The first chapter of the book “Introduction: Software and other Literacies’ in Software Literacy: Education and Beyond, Springer, Singapore”, by Khoo E, Hight C, Torrens R, Cowie B, explains why software and coding are notably important for the understanding of modern society. The authors elaborate on how the many performances of everyday matters now depend on a detailed engineered software that controls every possible outcome of human action in a digital environment; for example, in a geolocation mobile application such as Google Map or the predictive text feature of keyboards.
The purpose of this article it’s to point out the significance of software studies in this moment of history in order to reach software literacy, presented as a framework whereby we can understand the weight that this kind of technology has on the construction of our culture. However, this construction needs to understanded as part of digital literacy, in which people, as individuals and as a collective, take a big part in terms of the creation of this infrastructure.
As the authors express, we have become a “coded society” and that is not something we can overlook. We need to take seriously the role we have as users that interact with these technologies because that’s what the function of softwares is based on, our own actions; and that’s why there should be “debates over the extent to which we are collectively as a species ceding creative, conceptual and communicative agency to platforms and infrastructures” (Khoo; Hight; Torrens; Cowie, 2017, p. 4)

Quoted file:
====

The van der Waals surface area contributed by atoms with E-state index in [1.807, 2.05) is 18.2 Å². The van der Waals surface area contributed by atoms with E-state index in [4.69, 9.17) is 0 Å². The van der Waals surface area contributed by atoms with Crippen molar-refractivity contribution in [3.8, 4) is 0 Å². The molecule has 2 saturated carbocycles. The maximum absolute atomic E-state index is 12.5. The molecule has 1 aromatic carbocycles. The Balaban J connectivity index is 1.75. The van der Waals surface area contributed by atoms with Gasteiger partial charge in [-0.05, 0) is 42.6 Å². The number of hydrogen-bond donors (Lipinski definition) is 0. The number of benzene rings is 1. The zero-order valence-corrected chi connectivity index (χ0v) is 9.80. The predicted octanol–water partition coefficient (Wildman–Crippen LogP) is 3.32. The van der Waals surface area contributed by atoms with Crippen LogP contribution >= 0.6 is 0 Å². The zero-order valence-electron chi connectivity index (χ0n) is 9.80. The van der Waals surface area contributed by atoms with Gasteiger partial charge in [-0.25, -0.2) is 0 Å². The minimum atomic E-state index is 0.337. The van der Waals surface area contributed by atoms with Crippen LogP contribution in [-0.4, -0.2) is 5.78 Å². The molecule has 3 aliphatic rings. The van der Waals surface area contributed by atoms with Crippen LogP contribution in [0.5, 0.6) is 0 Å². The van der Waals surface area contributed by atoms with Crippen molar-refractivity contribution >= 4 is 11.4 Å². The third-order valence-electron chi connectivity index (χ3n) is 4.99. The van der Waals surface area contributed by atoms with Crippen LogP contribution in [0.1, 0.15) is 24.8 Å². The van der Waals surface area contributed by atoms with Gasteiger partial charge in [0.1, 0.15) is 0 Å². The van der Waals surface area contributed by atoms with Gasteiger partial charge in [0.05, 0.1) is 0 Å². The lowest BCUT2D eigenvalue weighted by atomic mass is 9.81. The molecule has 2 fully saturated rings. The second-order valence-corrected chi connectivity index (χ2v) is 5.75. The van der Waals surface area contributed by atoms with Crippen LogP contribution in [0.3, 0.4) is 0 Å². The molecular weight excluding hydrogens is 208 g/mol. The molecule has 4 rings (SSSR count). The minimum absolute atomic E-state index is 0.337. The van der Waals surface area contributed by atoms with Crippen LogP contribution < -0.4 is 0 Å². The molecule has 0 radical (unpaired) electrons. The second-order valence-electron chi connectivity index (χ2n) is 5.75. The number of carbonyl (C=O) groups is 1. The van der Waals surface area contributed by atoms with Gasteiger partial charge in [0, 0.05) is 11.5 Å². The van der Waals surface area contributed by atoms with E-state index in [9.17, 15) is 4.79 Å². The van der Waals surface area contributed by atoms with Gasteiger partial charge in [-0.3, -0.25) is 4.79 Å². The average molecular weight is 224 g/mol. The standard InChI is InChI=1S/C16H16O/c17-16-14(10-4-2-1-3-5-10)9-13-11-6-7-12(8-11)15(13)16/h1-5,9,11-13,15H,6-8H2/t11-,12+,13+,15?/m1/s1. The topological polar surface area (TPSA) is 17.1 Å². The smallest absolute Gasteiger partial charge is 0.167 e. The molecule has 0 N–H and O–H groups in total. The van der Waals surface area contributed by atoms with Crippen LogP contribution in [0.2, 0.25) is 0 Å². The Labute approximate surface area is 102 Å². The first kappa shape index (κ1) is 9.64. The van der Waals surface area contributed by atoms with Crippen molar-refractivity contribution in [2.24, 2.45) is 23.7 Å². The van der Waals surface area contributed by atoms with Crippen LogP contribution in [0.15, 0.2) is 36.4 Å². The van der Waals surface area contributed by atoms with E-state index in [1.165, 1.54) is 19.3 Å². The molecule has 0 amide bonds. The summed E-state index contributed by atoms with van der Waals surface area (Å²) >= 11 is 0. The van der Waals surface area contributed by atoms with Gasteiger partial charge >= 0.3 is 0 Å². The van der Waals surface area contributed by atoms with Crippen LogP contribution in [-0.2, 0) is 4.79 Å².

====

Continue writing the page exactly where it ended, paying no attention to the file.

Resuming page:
Not everything is perfect
Consequently, as the article stated, “No form of code is perfect; it emerges from human endeavour and is inscribed with the conditions of its creation as with all cultural artefacts” (Khoo; Hight; Torrens; Cowie, 2017, p. 3); and that started to be more visible every day.
In 2017 The Guardian published a news report titled “How white engineers built racist code – and why it’s dangerous for black people” and raised awareness to a not very well known issue. The piece talked about how facial recognition tools, used by the police in the United States, were biased in disfavor of people of colour. The problem root is that the software was made by people, people that have their own background and intellectual processes; and, even though this is changing, engineers are usually white males. So no, software can’t be neutral.
So, now what?
The last part of the article gave some suggestions that I find accurately aimed to solve this new problem in our society. First of all, we have to recognise that not everybody has the same digital knowledge and even young people are ignorant about the extent of what technology can do. Once we understand softwares, we need to be able to criticize it and try to make it better and more inclusive, from the beginning of the process till the end of it. If the program evolves, our culture will do it too.